While I put effort into staying focused on the Mass, the effort escapes into a menagerie of thoughts: solving problems, outlining my day, and smiling at the baby in the next pew, Realizing I have no attention on the Mystery before me, I focus again only to become distracted the next second. Etty Hillesum claims that a quiet hour isn’t simple: “A lot of unimportant inner littler and bits and pieces have to be swept out first. Even a small head can be piled high inside with irrelevant distractions.” As Hillesum writes about her desire for “a vast empty plain, with none of that treacherous undergrowth to impede the view so that something of ‘God’ can enter you, and something of ‘love,’ too,” it seems appropriate that the title of her autobiography is An Interrupted Life.
Imagine driving between two walls of fire, almost impenetrable smoke hiding the road whose destination is far from certain. Engulfed in fear and impending disaster, how does one function? Watching the California fires and hearing of their ferocity, I think of these persons whose terror is beyond my imagining. Henri Nouwen writes, “As we feel the pain of our own losses, our grieving hearts open our inner eye to a world in which losses are suffered far beyond our own little world of family, friends, and colleagues.” In the face of others’ greater suffering, how can we bemoan a flat tire, a lost contest, a failed exam, a burnt dinner? Perhaps we should feel blessed to have such small things to bear.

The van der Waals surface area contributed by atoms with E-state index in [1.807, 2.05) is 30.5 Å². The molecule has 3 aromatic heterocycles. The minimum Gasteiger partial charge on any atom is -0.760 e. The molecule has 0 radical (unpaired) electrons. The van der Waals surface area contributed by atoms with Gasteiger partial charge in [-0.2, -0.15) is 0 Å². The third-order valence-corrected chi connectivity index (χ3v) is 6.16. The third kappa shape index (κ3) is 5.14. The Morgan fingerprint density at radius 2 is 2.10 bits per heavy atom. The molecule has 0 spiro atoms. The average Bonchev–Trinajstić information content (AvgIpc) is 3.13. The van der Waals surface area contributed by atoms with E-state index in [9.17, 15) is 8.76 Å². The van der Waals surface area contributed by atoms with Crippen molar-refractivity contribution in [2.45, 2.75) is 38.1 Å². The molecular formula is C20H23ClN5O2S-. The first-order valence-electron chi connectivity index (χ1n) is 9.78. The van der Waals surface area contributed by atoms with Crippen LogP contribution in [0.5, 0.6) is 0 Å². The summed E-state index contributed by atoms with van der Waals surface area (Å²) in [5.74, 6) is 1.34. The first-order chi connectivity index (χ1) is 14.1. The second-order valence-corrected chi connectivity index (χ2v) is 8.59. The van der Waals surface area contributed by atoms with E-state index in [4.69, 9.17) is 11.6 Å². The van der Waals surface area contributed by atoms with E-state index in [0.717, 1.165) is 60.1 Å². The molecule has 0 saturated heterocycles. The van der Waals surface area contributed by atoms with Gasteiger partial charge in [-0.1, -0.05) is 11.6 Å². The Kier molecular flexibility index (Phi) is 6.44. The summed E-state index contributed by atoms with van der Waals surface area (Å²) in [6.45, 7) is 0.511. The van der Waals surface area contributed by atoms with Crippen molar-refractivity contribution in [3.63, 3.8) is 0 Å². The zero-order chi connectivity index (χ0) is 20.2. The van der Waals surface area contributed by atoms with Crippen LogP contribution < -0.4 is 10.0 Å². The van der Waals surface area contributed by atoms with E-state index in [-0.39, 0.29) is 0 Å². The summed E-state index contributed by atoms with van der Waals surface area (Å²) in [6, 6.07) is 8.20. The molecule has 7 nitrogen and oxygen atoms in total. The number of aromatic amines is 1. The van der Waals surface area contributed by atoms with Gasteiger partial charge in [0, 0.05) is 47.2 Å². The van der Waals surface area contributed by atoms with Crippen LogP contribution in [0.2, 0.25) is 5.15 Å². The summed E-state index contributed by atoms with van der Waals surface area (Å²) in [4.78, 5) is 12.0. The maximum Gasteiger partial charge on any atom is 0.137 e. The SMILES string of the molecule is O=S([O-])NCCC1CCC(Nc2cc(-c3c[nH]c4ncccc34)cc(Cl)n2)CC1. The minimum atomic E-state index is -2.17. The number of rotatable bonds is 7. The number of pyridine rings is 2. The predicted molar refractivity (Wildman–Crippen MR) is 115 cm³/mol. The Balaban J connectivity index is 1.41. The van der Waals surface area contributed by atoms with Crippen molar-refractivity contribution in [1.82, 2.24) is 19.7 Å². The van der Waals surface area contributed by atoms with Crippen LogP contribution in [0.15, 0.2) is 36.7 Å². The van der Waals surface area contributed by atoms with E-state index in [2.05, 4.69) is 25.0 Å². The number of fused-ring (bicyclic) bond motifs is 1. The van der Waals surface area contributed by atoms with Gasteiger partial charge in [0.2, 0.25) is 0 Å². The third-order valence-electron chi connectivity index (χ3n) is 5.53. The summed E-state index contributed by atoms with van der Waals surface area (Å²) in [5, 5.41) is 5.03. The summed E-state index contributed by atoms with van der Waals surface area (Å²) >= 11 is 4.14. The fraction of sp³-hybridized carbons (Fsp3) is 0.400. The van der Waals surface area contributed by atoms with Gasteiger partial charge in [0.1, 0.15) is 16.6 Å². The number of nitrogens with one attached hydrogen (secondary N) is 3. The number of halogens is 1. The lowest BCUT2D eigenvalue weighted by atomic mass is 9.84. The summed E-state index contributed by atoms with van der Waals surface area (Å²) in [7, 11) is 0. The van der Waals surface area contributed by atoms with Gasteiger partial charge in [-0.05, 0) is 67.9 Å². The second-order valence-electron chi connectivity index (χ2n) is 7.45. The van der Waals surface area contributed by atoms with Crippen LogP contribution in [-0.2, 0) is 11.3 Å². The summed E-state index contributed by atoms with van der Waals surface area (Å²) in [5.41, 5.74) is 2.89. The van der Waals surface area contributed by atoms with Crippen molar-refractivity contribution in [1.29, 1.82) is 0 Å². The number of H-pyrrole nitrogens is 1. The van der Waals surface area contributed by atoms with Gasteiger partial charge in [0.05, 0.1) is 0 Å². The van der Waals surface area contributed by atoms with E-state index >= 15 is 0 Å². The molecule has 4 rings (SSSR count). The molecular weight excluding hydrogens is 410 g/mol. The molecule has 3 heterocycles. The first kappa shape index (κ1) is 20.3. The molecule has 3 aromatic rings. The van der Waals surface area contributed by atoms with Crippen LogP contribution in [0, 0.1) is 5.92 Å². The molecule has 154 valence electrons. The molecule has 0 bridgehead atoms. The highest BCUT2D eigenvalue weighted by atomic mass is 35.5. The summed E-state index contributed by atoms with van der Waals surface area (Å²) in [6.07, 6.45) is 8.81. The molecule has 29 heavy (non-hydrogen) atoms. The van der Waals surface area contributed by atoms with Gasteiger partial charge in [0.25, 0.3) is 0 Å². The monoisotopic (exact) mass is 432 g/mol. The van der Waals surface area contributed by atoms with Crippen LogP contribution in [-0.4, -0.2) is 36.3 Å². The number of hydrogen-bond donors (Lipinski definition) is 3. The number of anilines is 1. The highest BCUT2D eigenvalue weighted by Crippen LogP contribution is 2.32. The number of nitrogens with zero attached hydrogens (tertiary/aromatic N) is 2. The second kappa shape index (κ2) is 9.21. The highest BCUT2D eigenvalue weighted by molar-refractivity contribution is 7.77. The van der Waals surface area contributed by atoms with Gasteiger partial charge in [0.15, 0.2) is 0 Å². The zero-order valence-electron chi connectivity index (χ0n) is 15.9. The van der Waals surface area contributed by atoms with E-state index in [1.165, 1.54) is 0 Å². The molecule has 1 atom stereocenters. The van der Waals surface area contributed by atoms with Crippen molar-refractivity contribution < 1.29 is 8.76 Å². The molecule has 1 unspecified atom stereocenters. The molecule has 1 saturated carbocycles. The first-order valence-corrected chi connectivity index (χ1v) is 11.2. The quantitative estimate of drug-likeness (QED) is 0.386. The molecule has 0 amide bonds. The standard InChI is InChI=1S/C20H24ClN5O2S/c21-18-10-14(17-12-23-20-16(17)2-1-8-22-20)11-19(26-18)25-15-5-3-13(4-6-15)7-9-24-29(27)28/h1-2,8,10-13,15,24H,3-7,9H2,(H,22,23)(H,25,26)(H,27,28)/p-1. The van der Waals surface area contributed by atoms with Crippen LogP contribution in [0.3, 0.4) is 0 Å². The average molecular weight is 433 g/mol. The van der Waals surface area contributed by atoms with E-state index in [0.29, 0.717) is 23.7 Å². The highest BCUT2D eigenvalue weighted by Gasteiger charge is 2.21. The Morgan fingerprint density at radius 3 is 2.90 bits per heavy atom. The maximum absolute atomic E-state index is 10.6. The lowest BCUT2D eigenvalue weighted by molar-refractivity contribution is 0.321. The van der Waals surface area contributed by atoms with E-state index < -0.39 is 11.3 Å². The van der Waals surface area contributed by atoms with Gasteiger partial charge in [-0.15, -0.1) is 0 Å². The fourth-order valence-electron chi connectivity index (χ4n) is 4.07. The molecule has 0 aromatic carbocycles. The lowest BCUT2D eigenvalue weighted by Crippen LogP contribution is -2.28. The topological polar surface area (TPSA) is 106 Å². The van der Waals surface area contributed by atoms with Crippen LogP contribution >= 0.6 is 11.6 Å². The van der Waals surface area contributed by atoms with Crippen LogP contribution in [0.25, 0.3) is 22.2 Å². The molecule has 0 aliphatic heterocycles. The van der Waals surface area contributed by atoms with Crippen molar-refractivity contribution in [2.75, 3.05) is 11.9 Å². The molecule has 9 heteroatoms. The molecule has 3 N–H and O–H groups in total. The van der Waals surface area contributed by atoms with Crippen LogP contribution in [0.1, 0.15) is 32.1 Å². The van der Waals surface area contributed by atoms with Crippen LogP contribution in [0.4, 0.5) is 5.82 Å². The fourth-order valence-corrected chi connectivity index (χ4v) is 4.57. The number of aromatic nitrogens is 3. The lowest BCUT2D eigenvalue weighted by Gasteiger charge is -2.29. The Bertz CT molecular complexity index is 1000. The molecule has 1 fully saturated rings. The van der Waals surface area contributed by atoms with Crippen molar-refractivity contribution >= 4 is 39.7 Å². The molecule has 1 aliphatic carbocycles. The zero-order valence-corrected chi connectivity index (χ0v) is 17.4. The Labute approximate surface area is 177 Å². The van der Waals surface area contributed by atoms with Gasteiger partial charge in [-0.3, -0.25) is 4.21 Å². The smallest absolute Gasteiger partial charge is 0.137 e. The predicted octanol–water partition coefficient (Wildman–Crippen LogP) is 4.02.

Parker J. Palmer wrote: “The marvelous thing about learning from a story is that a story never ends, so our learning from it need not end either.” Whether the story’s last line is “And they lived happily ever after” or the main character rides off into the sunset, stories live on inside me. No day is complete without my reading America magazine or a historical novel or a spiritual book. The next day I wonder how the historical characters are doing, as if they’re still churning butter or outsmarting the Gestapo. The features in America become conversation starters at dinner. A spiritual book may create an openness in me for the next day’s lectionary readings. Like yeast in dough the lessons ferment in me.
Having just finished The Promise of Dawn by Lauraine Snelling, I have learned about sticking up for myself as Signe did, about growing in affection and respect as her husband Rune did, about the ability to soften hardened hearts as two families, one kind and dependent, the other demanding and cruel, shared one roof.
As Macrina Wiederkehr suggests, “Read with a vulnerable heart. Expect to be blessed in the reading,” and the learning will not end.